“Howl.” We might call it the anti-Song of Myself, with a Who in the place of an I; the Whitmanian imagination and style turned to convey a Cold War toxic Waste Land. Part I explodes into inane noun-noun phrases, wild juxtapositions, the “teahead joyride neon blinking traffic lights” and “hydrogen jukebox” later parodied by Tom Wolfe. “Howl,” an autobiographical work set in New York City (but increasingly cosmic in scope), is a protest on behalf of creative souls – dissolute and yet angelic friends and loved ones whose madness and suffering Ginsberg traces to a culture of repression and dehumanizing forces of industry. In part II Ginsberg names this monster; it is Moloch, the false god of the Old Testament associated with human sacrifice. The modern Moloch is the god of walls – not just a force outside that devours love and art – it is more insidious, burrowing inside, into all our institutions. Moloch is Mind itself – that aspect of mind that divides and negates our being. A Cartesian monster, a head without a body, a destroyer, not a creator, Moloch’s mark is ugliness, repression, surveillance. He is also Money, the reduction of human value to economics. Moloch is Materialism, including Time itself, in which the transcendental spirit suffers, and from which it flees.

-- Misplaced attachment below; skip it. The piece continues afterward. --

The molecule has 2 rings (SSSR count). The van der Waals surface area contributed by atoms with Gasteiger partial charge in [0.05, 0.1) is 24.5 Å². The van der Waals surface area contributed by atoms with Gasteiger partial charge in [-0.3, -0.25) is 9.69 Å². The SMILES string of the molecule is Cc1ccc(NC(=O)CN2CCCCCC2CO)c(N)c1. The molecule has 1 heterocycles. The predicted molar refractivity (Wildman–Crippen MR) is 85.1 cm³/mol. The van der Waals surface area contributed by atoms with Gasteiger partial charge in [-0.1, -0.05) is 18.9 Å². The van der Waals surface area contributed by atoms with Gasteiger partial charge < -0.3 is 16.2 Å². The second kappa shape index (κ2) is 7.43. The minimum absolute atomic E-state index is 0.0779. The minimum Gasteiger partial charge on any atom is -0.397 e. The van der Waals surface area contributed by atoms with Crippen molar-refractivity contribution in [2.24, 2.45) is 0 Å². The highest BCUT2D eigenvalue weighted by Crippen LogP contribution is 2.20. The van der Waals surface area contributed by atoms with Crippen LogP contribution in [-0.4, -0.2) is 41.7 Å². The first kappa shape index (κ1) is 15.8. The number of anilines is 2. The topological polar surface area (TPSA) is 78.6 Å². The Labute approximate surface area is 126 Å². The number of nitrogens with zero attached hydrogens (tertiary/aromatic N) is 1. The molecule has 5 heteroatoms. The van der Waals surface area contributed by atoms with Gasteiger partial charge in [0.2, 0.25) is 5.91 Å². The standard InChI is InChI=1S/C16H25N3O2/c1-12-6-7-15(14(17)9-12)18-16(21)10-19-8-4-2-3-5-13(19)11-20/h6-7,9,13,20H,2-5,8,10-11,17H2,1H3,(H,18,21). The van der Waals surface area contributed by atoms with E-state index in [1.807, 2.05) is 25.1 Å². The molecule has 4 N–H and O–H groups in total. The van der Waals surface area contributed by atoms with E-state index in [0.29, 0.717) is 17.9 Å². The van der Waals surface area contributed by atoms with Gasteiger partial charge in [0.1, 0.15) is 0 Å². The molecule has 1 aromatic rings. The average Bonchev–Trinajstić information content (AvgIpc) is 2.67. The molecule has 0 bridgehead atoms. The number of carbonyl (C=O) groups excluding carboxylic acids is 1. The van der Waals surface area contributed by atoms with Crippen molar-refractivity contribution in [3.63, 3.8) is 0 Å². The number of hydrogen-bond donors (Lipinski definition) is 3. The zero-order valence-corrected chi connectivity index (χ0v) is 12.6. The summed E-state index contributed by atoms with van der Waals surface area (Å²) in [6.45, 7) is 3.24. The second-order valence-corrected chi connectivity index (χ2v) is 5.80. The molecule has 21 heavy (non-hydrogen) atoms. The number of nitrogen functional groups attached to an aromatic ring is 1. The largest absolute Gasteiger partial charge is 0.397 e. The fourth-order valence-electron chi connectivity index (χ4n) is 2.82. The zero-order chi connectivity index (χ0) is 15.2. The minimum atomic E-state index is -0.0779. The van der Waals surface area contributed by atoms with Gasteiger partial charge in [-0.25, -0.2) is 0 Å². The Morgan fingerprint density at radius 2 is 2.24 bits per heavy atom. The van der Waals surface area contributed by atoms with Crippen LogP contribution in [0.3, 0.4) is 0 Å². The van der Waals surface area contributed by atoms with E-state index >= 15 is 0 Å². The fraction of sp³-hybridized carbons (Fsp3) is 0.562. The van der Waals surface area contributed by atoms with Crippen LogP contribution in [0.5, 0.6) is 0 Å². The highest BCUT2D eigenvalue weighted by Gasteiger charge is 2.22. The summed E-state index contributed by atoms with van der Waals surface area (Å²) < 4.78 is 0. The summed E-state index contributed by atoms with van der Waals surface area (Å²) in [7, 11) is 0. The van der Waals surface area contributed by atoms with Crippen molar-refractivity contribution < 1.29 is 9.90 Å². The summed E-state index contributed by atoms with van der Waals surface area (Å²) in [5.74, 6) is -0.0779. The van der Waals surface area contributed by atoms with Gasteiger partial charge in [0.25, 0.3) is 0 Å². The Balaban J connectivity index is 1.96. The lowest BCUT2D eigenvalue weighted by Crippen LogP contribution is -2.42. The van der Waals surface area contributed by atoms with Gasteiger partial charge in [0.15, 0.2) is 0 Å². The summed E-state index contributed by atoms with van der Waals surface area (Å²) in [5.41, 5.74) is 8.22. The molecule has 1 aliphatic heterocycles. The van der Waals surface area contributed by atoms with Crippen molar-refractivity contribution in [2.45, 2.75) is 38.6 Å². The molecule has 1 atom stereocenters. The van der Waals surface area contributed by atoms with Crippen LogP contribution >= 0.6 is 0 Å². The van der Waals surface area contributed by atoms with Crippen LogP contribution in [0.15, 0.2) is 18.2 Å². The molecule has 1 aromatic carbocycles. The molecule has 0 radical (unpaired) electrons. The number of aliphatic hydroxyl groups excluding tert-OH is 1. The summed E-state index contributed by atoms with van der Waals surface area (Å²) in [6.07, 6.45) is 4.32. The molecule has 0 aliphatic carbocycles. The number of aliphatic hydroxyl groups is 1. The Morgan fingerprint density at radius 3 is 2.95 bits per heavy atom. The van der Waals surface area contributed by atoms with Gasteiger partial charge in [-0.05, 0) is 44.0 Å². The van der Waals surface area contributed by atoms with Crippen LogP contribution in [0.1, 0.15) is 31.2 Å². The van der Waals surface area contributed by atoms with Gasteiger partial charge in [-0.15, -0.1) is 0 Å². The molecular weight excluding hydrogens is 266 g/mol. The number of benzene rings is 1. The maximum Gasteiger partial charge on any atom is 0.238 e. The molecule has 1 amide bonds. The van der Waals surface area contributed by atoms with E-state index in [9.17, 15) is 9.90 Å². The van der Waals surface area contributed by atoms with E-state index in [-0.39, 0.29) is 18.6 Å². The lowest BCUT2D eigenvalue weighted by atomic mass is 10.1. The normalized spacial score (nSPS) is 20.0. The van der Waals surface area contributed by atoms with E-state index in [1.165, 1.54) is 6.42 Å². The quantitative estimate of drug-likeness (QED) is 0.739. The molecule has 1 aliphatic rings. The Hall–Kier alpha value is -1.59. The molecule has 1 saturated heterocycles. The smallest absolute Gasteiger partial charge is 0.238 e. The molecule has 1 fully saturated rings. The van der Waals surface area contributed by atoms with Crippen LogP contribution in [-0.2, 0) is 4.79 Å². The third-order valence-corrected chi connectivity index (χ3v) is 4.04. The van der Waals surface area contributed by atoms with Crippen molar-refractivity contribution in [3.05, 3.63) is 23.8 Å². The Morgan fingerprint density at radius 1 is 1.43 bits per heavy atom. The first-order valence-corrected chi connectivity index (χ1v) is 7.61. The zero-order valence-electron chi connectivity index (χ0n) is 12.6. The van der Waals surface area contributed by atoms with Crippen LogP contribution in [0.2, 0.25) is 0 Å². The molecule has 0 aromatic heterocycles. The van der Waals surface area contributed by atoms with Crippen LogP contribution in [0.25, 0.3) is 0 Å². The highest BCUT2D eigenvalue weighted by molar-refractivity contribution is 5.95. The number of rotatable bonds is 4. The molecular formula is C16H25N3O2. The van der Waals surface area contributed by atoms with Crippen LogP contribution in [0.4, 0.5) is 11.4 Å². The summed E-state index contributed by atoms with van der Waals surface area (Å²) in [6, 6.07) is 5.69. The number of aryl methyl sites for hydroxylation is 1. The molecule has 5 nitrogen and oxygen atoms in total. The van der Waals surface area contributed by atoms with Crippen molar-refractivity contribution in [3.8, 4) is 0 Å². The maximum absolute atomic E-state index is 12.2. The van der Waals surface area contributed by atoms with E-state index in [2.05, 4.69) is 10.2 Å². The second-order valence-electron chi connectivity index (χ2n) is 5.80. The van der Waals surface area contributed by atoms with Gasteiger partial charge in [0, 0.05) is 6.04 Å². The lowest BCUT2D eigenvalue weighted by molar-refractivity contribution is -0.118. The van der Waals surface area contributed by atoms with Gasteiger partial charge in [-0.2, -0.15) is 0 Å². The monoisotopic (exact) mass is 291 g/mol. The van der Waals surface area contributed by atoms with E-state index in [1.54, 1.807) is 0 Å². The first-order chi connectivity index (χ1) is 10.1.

Part II of Howl is, then, a kind of exorcism. What makes this passage exciting is the exclamatory, fantastical, grotesque aspect of the allegory. But the wild sublimity of Moloch is matched by history – by the vast, smoking industrial metropolis, and the Atomic Bomb looming over Cold War America.